Michigan Farmer Digs Up big Woolly Mammoth Bones in Field


 Michigan Farmer Digs Up Woolly Mammoth Bones in Field

Farmer James Bristle and a buddy were excavating a trench to lay a drainage pipe on the outskirts of Chelsea, Michigan, on Monday when their backhoe suddenly struck something hard eight feet beneath. The two mistakenly thought they had found a piece of wood that had been buried, perhaps a fence post, but soon realised they had found something entirely new: a giant three-foot-long bone.

We didn’t sure what it was, but Bristle commented, “We knew it was obviously a lot bigger than a cow bone.

The farmer, who thought the strange object may have been a dinosaur bone, contacted the University of Michigan Museum of Paleontology, which is only 10 miles from his field. A team of 15 students, coordinated by professor Daniel Fisher, director of the University of Michigan Museum of Paleontology, went to Bristle’s farm last Thursday to investigate the object. Due to a looming harvest deadline, Bristle only gave the team of palaeontologists one day to complete their work before he had to pick up their drainage project again.

With the aid of two nearby excavators, Fisher’s crew began a 10-foot-deep excavation hole at the crack of dawn.

After searching swiftly, the scientist found the remains of a prehistoric mammoth at Bristle’s farm.

People gathered as word of the finding spread throughout the day.

By sunset, the team had discovered almost 20% of the ancient elephant-like creature’s bones without stopping for food or drink. The palaeontologists used zip lines attached to a backhoe to delicately raise the mammoth’s gigantic skull and tusks.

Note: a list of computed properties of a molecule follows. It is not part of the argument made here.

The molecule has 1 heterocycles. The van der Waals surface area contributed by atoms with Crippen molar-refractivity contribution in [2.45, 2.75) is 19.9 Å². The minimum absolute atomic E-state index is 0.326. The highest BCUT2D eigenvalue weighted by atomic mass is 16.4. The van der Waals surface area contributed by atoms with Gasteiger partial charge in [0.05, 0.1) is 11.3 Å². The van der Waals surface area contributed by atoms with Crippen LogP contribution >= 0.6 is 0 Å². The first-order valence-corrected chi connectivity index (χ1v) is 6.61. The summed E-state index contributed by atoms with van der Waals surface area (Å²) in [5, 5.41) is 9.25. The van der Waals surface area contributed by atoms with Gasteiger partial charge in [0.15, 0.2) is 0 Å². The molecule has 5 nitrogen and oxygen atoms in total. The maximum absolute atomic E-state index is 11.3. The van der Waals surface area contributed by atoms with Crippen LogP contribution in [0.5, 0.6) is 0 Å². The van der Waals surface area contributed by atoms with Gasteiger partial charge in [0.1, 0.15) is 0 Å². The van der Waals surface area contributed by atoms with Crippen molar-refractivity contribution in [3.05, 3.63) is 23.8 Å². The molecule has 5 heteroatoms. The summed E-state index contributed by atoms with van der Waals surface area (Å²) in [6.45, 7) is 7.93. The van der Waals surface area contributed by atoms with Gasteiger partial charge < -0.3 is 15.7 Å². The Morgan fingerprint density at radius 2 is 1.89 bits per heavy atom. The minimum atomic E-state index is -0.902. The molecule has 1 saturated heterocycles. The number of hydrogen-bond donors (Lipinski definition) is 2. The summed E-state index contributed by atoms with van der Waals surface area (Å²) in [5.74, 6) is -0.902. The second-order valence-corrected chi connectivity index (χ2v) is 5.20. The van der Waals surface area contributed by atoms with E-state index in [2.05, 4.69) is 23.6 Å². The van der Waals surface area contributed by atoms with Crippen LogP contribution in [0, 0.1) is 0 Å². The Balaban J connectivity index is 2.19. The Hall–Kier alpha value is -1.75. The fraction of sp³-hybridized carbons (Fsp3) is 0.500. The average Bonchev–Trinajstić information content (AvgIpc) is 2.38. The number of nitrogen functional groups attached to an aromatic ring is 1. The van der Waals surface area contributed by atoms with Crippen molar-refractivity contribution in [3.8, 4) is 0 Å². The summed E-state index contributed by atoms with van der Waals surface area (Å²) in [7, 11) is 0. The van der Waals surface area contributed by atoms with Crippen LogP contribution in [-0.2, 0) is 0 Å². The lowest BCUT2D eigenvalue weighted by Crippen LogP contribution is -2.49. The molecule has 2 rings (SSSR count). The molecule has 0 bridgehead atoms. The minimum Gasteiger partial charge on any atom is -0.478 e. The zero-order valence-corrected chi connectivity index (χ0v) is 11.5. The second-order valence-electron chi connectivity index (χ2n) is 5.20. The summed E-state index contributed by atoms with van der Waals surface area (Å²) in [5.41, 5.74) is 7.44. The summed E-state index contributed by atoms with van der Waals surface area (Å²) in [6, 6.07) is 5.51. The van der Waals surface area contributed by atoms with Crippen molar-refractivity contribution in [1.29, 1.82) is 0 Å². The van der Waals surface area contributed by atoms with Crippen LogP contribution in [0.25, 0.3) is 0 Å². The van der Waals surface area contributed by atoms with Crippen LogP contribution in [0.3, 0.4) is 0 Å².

They then put the vertebrae, ribs, pelvis, and shoulder blades from the skeleton onto a flatbed trailer before filling the hole.

Despite the fact that mammoths inhabited North America until they disappeared around 11,700 years ago, just 30 of the massive prehistoric creatures’ remains have ever been found in Michigan. Only five of those bones, according to Fisher, have been found with the same amount of detail as the one they found in Bristle’s field, according to the Detroit Free Press.

According to Fisher, the adult male whose bones were discovered was in his 40s and presumably died between 11,700 and 15,000 years ago. It has not yet been possible to date the mammoth’s bones.

The expert characterised the specimen as a woolly and Columbian mammoth hybrid known as a Jeffersonian mammoth after founding father Thomas Jefferson who had a keen interest in fossils.

According to Fisher, the mammoth bones were discovered to contain “excellent signs of human activity,” and he makes the assumption that ancient people may have killed the mammoth, sliced it up, and then buried its carcass in a body of water to preserve the meat for later use.

We think there were people there, and they may have slaughtered and stashed the meat so they could come back for it later, he said. A stone flake resting next to one of the tusks that might have been used as a cutting tool and the placement of the neck vertebrae in the correct anatomical sequence as opposed to a random scattering that typically occurs after a natural death were among the evidence.

Three basketball-sized boulders were also discovered with the remains and may have been used to weigh down the carcass.

Bristle has agreed to donate the mammoth bones to the University of Michigan for for study. The palaeontologists will clean the Bristle Mammoth, which bears the farmer’s name, and search for cut marks that would suggest the animal was slaughtered.

If there is proof of mammoth eating by humans, the final dating of the bones may help to move the date of the oldest known settlement of southeast Michigan forward.

Fisher intends to display the bones at the University of Michigan Museum of Natural History alongside fibreglass casts of the bones from more Michigan mammoths to form a complete skeleton.

This is not just my opinion. It belongs to everyone, Bristle said in defending his decision to donate the specimen to the University of Michigan.

We are paying it forward in this way. Many individuals will benefit from the fact that this mammoth will remain visible for a very long time.

If I can do that and make other people happy, I’ll consider it a successful day.

However, the farmer is unwilling to experience the same situation once more. I hope that doesn’t happen again, Bristle said. We must start farming again.